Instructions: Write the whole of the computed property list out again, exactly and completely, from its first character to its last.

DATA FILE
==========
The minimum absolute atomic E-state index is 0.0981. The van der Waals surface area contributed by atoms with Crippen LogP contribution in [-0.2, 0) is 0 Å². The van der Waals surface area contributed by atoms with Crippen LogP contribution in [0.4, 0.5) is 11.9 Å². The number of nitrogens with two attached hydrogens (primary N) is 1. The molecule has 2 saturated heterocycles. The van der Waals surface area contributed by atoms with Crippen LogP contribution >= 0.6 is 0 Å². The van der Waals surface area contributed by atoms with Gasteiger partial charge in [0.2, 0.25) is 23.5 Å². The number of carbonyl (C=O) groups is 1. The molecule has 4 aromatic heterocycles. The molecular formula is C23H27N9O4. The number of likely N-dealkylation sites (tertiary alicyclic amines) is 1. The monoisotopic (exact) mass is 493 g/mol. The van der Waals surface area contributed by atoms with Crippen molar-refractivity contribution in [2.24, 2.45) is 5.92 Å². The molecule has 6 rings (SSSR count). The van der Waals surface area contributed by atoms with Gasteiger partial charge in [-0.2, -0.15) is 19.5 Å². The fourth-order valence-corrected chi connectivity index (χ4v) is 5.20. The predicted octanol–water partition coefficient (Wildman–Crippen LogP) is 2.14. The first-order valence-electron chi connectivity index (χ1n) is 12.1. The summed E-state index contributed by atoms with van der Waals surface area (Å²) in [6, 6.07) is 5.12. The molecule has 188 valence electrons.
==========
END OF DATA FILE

The minimum absolute atomic E-state index is 0.0981. The van der Waals surface area contributed by atoms with Crippen LogP contribution in [-0.2, 0) is 0 Å². The van der Waals surface area contributed by atoms with Crippen LogP contribution in [0.4, 0.5) is 11.9 Å². The number of nitrogens with two attached hydrogens (primary N) is 1. The molecule has 2 saturated heterocycles. The van der Waals surface area contributed by atoms with Crippen LogP contribution >= 0.6 is 0 Å². The van der Waals surface area contributed by atoms with Gasteiger partial charge in [0.2, 0.25) is 23.5 Å². The number of carbonyl (C=O) groups is 1. The molecule has 4 aromatic heterocycles. The molecular formula is C23H27N9O4. The number of likely N-dealkylation sites (tertiary alicyclic amines) is 1. The monoisotopic (exact) mass is 493 g/mol. The van der Waals surface area contributed by atoms with Crippen molar-refractivity contribution in [2.24, 2.45) is 5.92 Å². The molecule has 6 rings (SSSR count). The van der Waals surface area contributed by atoms with Gasteiger partial charge in [-0.2, -0.15) is 19.5 Å². The fourth-order valence-corrected chi connectivity index (χ4v) is 5.20. The predicted octanol–water partition coefficient (Wildman–Crippen LogP) is 2.14. The first-order valence-electron chi connectivity index (χ1n) is 12.1. The summed E-state index contributed by atoms with van der Waals surface area (Å²) in [6, 6.07) is 5.12. The molecule has 188 valence electrons.